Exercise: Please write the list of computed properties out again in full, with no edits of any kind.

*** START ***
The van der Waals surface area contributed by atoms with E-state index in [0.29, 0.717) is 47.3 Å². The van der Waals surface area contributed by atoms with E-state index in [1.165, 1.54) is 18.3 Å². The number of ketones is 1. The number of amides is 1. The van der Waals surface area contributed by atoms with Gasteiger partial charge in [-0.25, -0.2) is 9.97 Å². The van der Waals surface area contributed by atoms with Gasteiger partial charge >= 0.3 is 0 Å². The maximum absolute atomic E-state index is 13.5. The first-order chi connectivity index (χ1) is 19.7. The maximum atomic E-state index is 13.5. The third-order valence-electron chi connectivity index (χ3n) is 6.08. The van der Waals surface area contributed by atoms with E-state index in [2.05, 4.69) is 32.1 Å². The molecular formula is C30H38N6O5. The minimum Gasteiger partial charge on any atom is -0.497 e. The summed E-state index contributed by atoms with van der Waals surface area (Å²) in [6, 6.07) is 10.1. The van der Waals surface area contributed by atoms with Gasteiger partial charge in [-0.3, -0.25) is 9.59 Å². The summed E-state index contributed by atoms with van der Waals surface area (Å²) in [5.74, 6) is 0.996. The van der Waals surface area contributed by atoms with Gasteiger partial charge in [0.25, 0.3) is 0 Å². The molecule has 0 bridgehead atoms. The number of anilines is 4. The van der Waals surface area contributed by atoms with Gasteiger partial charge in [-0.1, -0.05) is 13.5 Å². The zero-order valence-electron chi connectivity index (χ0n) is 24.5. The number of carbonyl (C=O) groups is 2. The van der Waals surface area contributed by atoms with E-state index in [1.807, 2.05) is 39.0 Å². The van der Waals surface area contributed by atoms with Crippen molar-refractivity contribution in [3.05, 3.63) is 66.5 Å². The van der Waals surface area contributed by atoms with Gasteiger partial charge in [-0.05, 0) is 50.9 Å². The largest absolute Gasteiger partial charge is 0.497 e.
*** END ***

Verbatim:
The van der Waals surface area contributed by atoms with E-state index in [0.29, 0.717) is 47.3 Å². The van der Waals surface area contributed by atoms with E-state index in [1.165, 1.54) is 18.3 Å². The number of ketones is 1. The number of amides is 1. The van der Waals surface area contributed by atoms with Gasteiger partial charge in [-0.25, -0.2) is 9.97 Å². The van der Waals surface area contributed by atoms with Gasteiger partial charge >= 0.3 is 0 Å². The maximum absolute atomic E-state index is 13.5. The first-order chi connectivity index (χ1) is 19.7. The maximum atomic E-state index is 13.5. The third-order valence-electron chi connectivity index (χ3n) is 6.08. The van der Waals surface area contributed by atoms with E-state index in [2.05, 4.69) is 32.1 Å². The molecular formula is C30H38N6O5. The minimum Gasteiger partial charge on any atom is -0.497 e. The summed E-state index contributed by atoms with van der Waals surface area (Å²) in [6, 6.07) is 10.1. The van der Waals surface area contributed by atoms with Gasteiger partial charge in [-0.3, -0.25) is 9.59 Å². The summed E-state index contributed by atoms with van der Waals surface area (Å²) in [5.74, 6) is 0.996. The van der Waals surface area contributed by atoms with Gasteiger partial charge in [0.25, 0.3) is 0 Å². The molecule has 0 bridgehead atoms. The number of anilines is 4. The van der Waals surface area contributed by atoms with Gasteiger partial charge in [-0.1, -0.05) is 13.5 Å². The zero-order valence-electron chi connectivity index (χ0n) is 24.5. The number of carbonyl (C=O) groups is 2. The van der Waals surface area contributed by atoms with E-state index in [1.807, 2.05) is 39.0 Å². The van der Waals surface area contributed by atoms with Crippen molar-refractivity contribution in [3.05, 3.63) is 66.5 Å². The van der Waals surface area contributed by atoms with Gasteiger partial charge in [-0.05, 0) is 50.9 Å². The largest absolute Gasteiger partial charge is 0.497 e.